Once told the plan, the grumbling and complaints break loose. It takes Bilbo’s appeals to reason to calm and convince them, inviting them back to their cells to think of a better plan (TH 209). They grudgingly move forward with Bilbo’s idea, though not without many more protestations; particularly upon being stuffed in the barrels.

Bilbo rushes around, plugging holes, tamping lids and checking air holes, completely focused on the safety and comfort of his charges. Typical of any guardian, he forgets himself, and though free of a barrel, must suffer the cold and wet of the river journey.

Upon reaching LakeTown, Bilbo releases the dwarves, and what sort of thanks does he get? Next to none. The dwarves are freed, no longer in prison, free to move on with their quest, and solely through the efforts of the Hobbit. They grumble and complain, and many refuse a helping hand save Thorin, Fili and Kili. Their official thanks, voiced by Thorin, is couched in a “thanks, but” manner (TH 226).

It is only when they are fed, and clothed and warm that the dwarves show any appreciation for their liberator. Then they shower praise on him.

Both “Barrels out of Bond” and “Warm Welcome” express many of the frustrations and contradictions of caring for children and even being a child oneself. Reading them, I am struck by the learning potential implicit in these pages, both for the reader/parent and the listener/child. Here we are shown the virtue of patience, selflessness and care of the Hobbit, dealing with often ungracious charges. We are also given a parable on gratitude and one of the somber truths of the world that not all things come easily.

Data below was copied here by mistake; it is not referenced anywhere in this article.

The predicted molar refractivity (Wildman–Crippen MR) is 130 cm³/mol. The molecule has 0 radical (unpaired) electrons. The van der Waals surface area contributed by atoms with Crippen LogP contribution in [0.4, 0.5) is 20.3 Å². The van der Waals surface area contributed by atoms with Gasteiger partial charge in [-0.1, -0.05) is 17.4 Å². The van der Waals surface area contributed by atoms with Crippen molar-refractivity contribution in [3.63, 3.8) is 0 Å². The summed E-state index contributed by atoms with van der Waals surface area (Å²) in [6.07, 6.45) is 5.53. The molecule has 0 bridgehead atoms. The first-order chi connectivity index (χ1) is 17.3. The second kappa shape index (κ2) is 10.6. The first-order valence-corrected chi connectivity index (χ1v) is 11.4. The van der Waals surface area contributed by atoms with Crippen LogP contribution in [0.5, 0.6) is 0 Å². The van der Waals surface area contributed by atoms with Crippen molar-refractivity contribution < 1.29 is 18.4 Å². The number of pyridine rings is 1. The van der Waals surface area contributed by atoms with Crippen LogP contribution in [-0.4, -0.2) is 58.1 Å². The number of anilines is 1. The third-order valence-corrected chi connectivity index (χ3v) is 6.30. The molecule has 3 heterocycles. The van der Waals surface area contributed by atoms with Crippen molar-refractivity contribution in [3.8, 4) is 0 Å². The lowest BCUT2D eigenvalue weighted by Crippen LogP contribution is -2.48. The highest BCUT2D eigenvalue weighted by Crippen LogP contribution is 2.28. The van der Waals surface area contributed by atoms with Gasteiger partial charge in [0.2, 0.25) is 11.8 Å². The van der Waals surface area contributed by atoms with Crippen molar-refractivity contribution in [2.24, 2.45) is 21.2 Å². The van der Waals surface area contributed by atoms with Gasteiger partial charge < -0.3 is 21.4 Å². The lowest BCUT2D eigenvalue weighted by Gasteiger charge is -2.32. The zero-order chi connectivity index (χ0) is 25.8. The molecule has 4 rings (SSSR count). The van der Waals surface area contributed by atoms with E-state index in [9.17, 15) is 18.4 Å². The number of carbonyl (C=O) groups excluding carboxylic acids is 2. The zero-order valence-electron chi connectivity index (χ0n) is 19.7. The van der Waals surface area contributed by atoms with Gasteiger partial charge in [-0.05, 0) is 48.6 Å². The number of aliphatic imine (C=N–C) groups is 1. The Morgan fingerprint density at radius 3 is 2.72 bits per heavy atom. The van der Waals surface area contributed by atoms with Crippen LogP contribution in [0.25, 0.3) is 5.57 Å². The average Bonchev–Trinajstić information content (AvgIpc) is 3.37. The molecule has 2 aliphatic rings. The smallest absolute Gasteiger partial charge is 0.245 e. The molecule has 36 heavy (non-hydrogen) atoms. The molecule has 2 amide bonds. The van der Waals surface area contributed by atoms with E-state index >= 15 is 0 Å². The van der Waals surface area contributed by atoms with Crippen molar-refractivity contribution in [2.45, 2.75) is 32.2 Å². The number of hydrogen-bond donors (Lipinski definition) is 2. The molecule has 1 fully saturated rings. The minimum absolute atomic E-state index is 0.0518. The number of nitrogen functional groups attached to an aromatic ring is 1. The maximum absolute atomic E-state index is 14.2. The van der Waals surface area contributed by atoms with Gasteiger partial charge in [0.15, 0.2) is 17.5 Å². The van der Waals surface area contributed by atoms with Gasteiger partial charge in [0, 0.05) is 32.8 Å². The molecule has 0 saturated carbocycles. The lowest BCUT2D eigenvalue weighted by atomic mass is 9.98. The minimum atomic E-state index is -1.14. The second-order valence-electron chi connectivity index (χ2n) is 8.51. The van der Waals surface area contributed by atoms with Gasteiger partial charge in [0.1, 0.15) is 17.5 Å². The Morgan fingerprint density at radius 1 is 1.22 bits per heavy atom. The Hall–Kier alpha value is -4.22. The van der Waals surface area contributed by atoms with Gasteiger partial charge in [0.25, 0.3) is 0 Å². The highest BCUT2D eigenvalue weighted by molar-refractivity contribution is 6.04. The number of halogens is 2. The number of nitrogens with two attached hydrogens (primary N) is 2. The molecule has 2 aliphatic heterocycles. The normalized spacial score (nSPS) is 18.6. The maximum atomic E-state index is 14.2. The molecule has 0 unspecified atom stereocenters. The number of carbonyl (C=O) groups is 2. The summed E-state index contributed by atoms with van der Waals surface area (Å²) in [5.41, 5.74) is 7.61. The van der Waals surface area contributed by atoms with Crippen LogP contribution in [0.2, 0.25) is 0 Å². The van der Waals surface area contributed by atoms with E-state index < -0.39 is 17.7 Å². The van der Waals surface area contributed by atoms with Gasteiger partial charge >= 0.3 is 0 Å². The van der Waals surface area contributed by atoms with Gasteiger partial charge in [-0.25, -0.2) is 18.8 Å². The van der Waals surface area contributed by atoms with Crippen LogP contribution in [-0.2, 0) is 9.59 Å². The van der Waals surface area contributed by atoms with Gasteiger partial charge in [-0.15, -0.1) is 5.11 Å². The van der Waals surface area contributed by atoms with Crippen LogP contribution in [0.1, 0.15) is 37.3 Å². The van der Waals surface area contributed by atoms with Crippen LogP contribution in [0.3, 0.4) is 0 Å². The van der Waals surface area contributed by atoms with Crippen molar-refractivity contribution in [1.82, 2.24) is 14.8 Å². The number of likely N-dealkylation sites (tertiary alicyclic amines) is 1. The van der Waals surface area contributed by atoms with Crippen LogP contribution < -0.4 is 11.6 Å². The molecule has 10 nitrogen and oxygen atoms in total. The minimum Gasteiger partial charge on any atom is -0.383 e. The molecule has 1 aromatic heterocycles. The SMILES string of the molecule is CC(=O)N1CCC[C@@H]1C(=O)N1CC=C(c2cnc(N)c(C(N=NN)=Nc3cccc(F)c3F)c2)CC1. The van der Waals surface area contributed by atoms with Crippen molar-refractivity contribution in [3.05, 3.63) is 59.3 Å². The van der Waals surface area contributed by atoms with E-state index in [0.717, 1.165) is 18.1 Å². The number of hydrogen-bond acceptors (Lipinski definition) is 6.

I see in these chapters both satire and instruction. It is meant to produce wistful recognition, as well as inspire some soul searching on our part. How patient are we? How gracious? Do we see the goodness in what others have done for us? Do we appreciate the blessings in life, even if they are few or hidden?

These are core questions anyone must confront during their life. In The Hobbit, and particularly these two chapters, we are invited to search our hearts to find the answer.

PS WooHoo happy 100th post to WP!…though real festivities will have to wait for the eleventy-first!